Jason Varitek was drafted by the Seattle Mariners as a catcher out of Georgia Tech in 1994, and now, two decades later, he could potentially return to the Emerald City of Seattle as the club’s manager after interviewing for the position earlier this week.

The 45-year-old Varitek spent a portion of the 1997 season with the Mariners’ Triple-A affiliate in Tacoma, before being dealt to the Boston Red Sox with Derek Lowe at the trade deadline for closer Heathcliff Slocumb. Varitek would eventually become a mainstay in Boston as the starting catcher for fifteen seasons, earning captaincy and two World Series championships in 2004 and 2007.

After his playing career ended in 2011, Varitek quickly joined the Red Sox front office as a special assistant to general manager Ben Cherington. Like many recently retired catchers who eventually became managers, Varitek possesses strong communication skills and an excellent knack for evaluating players.

In addition to Varitek, the Mariners have considered Phil Nevin, Charlie Montoyo, Alex Cora, and Tim Bogar as candidates for the managerial position vacated by the recently fired Lloyd McClendon, according to MLBDailyDish.com.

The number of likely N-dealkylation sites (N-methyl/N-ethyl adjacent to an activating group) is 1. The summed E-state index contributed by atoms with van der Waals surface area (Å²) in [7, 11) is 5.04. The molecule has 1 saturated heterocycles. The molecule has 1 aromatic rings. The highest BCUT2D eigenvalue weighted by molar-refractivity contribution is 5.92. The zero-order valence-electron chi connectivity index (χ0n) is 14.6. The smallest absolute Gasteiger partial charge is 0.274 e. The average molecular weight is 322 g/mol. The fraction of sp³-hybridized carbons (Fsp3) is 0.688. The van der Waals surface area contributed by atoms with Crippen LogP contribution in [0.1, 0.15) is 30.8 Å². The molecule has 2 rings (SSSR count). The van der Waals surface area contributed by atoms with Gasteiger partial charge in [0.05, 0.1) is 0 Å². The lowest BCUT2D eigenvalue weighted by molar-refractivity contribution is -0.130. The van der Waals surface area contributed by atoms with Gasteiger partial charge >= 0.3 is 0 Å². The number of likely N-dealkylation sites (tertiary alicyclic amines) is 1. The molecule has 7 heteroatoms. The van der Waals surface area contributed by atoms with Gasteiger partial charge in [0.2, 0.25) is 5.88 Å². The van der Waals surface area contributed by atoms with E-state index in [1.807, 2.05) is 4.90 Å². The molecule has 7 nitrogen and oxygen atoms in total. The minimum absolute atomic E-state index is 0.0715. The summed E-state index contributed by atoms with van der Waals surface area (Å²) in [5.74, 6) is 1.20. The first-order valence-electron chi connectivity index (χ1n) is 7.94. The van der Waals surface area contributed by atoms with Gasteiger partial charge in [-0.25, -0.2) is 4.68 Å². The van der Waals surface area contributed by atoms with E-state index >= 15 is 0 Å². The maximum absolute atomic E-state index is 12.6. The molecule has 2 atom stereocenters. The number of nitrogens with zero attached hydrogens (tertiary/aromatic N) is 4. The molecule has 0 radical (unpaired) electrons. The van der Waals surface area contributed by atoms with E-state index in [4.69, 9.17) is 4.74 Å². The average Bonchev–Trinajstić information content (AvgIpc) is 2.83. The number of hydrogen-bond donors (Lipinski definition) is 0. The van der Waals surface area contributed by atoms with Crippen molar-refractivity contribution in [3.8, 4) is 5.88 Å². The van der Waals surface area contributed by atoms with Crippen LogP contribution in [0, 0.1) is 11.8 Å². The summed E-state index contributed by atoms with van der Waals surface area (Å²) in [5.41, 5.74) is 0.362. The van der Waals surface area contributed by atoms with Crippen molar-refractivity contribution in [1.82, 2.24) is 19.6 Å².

After finishing ten games below .500 in 2015, the Mariners are making sweeping changes under new general manager Jerry Dipoto. Chris Gwynn, the director of player development under former GM Jack Zduriencik, recently announced his resignation, and longtime front-office veterans Ted Simmons, Joe McIlvaine, and Pete Vuckovich are also on their way out come November 1st, according to MLB.com.

A new managerial hire is typically the first step towards on field changes after hiring a new GM, and Varitek could provide the Mariners with much-needed credibility for the new regime. As the Mariners once again rebuild, they are looking to return to the postseason after a 15-year drought, the longest current streak of futility in Major League Baseball.

About The Author

Gershon Rabinowitz is a reporter for Baseball Essential and for the YES Network affiliate Pinstriped Prospects. He is also a certified member of the Internet Baseball Writer's Association of America.

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